Water, Sanitation and Hygiene

The goal of NCA’s water, sanitation and hygiene (WASH) programme is for healthy communities to access equitable and sustainable water, sanitation and hygiene services. Access to safe water, adequate sanitation facilities, practicing key hygienic behaviours and living in a ‘‘clean’’ environment is a fundamental pre-condition for people’s health and social and economic development. The lack of such conditions particularly exposes children and people with a reduced immune system to the threat of transmissible diseases such as diarrhoea, typhoid and other diseases. Unhygienic conditions cause the death of 1.8 million people due to diarrhoea and other water related diseases. Disparities in access to WASH services are due to geographic, economic and socio-cultural inequalities. 


Implementing Countries

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NCA works with communities to establish and manage their own WASH systems. NCA prioritises women’s participation in the decision-making and management of water committees. In Ethiopia, women comprised 46% of water committee membership and in Mali 51%. Beyond women’s participation in committees, it was equally important to have women in senior positions such as chairperson, secretary, or treasurer. In the DRC, 53% of these positions were held by women. 

NCA and its partners enabled rights-holders to engage with duty bearers on service delivery, while also providing technical training to government officials on WASH-related issues. In 2018, NCA and its partners facilitated 341 meetings between rights-holders and local government where citizens presented needs and priorities on WASH issues.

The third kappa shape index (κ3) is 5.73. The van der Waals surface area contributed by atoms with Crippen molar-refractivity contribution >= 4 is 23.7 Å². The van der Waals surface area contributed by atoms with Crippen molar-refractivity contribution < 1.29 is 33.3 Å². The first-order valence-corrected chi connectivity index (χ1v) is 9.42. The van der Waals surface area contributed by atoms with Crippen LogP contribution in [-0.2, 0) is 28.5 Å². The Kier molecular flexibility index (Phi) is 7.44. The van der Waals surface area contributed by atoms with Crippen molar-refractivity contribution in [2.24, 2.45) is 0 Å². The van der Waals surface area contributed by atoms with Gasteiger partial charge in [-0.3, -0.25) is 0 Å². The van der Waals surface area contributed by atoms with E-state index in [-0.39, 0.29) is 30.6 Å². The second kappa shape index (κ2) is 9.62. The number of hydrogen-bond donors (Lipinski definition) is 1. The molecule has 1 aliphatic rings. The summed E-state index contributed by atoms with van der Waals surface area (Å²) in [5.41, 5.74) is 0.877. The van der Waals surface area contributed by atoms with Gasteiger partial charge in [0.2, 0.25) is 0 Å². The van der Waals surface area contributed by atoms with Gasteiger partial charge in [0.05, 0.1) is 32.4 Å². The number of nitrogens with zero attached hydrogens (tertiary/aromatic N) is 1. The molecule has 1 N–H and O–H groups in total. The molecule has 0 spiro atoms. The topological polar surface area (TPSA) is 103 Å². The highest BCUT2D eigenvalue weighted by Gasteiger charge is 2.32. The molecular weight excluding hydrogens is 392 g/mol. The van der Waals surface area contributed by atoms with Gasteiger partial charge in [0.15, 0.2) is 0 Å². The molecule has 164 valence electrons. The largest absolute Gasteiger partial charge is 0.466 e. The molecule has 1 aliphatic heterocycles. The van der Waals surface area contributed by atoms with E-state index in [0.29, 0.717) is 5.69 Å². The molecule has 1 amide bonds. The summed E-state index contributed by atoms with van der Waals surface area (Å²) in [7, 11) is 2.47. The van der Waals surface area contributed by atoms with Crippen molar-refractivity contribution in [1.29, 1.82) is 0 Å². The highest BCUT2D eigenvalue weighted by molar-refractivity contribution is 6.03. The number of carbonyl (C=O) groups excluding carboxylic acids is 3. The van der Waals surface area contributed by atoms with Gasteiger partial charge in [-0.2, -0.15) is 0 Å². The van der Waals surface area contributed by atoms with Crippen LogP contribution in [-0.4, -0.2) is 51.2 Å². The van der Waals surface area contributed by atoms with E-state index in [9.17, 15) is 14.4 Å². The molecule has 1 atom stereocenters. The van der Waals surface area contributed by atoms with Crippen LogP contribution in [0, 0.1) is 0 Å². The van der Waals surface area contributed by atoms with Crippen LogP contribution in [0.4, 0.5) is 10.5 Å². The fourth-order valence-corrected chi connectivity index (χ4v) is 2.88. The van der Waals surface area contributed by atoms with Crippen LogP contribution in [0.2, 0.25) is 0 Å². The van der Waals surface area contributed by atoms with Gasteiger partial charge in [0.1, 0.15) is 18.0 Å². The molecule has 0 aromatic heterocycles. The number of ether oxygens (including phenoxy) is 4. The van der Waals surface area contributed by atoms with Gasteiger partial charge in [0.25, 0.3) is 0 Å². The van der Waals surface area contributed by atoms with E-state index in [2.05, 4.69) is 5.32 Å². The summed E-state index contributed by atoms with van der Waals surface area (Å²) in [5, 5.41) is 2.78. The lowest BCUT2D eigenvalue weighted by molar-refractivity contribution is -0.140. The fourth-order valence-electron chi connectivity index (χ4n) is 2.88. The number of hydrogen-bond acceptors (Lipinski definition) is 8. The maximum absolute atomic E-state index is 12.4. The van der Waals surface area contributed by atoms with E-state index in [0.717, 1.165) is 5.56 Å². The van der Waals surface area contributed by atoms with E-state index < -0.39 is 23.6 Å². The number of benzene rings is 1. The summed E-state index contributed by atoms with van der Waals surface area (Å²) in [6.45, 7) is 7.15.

Our work on hygiene behaviour focuses on training community-based hygiene promoters and working with communities to develop targeted awareness campaigns. Improvements in water supply and quality, access to sanitation facilities and handwashing with soap had a direct impact on the prevalence of diarrhoea cases in children under 5. Diarrhoeal episodes among children under 5 years of age reduced considerably by an average of 25% points in the targeted areas. 

NCA’s approach to sanitation is anchored in community-led approaches, where results are determined by the community’s actions and choices, not just NCA’s. In Ethiopia, 75% of the targeted population expressed satisfaction with sanitation services (against 3.8% during the baseline year). In 2018, a total of 214,413 people gained access to sanitation services across the programme. Equitable access to public water and sanitation services for people living with disabilities is an important issue for inclusion. In 2018, 46% of water supply and sanitation facilities were adapted to people living with disabilities. 

In 2018, 873,918 women, men, girls and boys accessed a minimum level of basic water supply services. The main innovation within the WASH programme was the introduction and use of solar electric water pumping. This was done in Afghanistan, Angola, Burundi, Ethiopia, Mali, Pakistan, Somalia, South Sudan, Sudan, Tanzania and Zambia. During the past few years, there has been a global reduction of prices for solar electrical equipment for water pumping. 

This has made it possible for solar electrical equipment to become a technological alternative to other small and large-scale water pumping options like diesel driven generator sets or hand pumps. The capital investment of a solar pump is higher than the alternatives, but operational and maintenance costs are lower. After about 3 years of use, the solar system ‘‘breaks even’’ with diesel driven alternatives and is thereafter cheaper in view of live-cycle costing. In 2018, NCA constructed 156 solar powered pumping stations. Assuming that each solar pumping station provides water to 2,000 people, NCA reached about 312,000 people with solar electric water pumping. 

WASH Donor Percentage

Results case

Public-Private Partnership (PPP) for management of water utilities